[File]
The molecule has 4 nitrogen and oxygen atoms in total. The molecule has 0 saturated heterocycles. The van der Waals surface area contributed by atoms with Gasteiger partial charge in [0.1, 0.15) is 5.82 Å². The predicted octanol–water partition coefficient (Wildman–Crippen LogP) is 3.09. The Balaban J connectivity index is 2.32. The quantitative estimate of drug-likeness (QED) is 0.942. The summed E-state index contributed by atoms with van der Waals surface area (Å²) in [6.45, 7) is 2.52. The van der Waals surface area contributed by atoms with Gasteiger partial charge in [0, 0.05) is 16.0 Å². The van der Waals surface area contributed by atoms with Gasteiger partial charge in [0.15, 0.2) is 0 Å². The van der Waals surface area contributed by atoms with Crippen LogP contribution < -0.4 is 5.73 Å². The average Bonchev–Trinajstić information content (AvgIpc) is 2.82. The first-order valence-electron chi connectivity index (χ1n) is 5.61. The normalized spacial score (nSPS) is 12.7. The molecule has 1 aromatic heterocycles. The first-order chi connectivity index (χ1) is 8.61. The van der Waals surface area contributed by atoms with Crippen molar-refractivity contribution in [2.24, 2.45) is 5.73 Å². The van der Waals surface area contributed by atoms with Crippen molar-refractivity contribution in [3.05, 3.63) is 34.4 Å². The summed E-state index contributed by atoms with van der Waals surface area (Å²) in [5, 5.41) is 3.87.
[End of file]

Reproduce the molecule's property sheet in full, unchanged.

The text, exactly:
The molecule has 4 nitrogen and oxygen atoms in total. The molecule has 0 saturated heterocycles. The van der Waals surface area contributed by atoms with Gasteiger partial charge in [0.1, 0.15) is 5.82 Å². The predicted octanol–water partition coefficient (Wildman–Crippen LogP) is 3.09. The Balaban J connectivity index is 2.32. The quantitative estimate of drug-likeness (QED) is 0.942. The summed E-state index contributed by atoms with van der Waals surface area (Å²) in [6.45, 7) is 2.52. The van der Waals surface area contributed by atoms with Gasteiger partial charge in [0, 0.05) is 16.0 Å². The van der Waals surface area contributed by atoms with Gasteiger partial charge in [0.15, 0.2) is 0 Å². The van der Waals surface area contributed by atoms with Crippen LogP contribution < -0.4 is 5.73 Å². The average Bonchev–Trinajstić information content (AvgIpc) is 2.82. The first-order valence-electron chi connectivity index (χ1n) is 5.61. The normalized spacial score (nSPS) is 12.7. The molecule has 1 aromatic heterocycles. The first-order chi connectivity index (χ1) is 8.61. The van der Waals surface area contributed by atoms with Crippen molar-refractivity contribution in [2.24, 2.45) is 5.73 Å². The van der Waals surface area contributed by atoms with Crippen molar-refractivity contribution in [3.05, 3.63) is 34.4 Å². The summed E-state index contributed by atoms with van der Waals surface area (Å²) in [5, 5.41) is 3.87.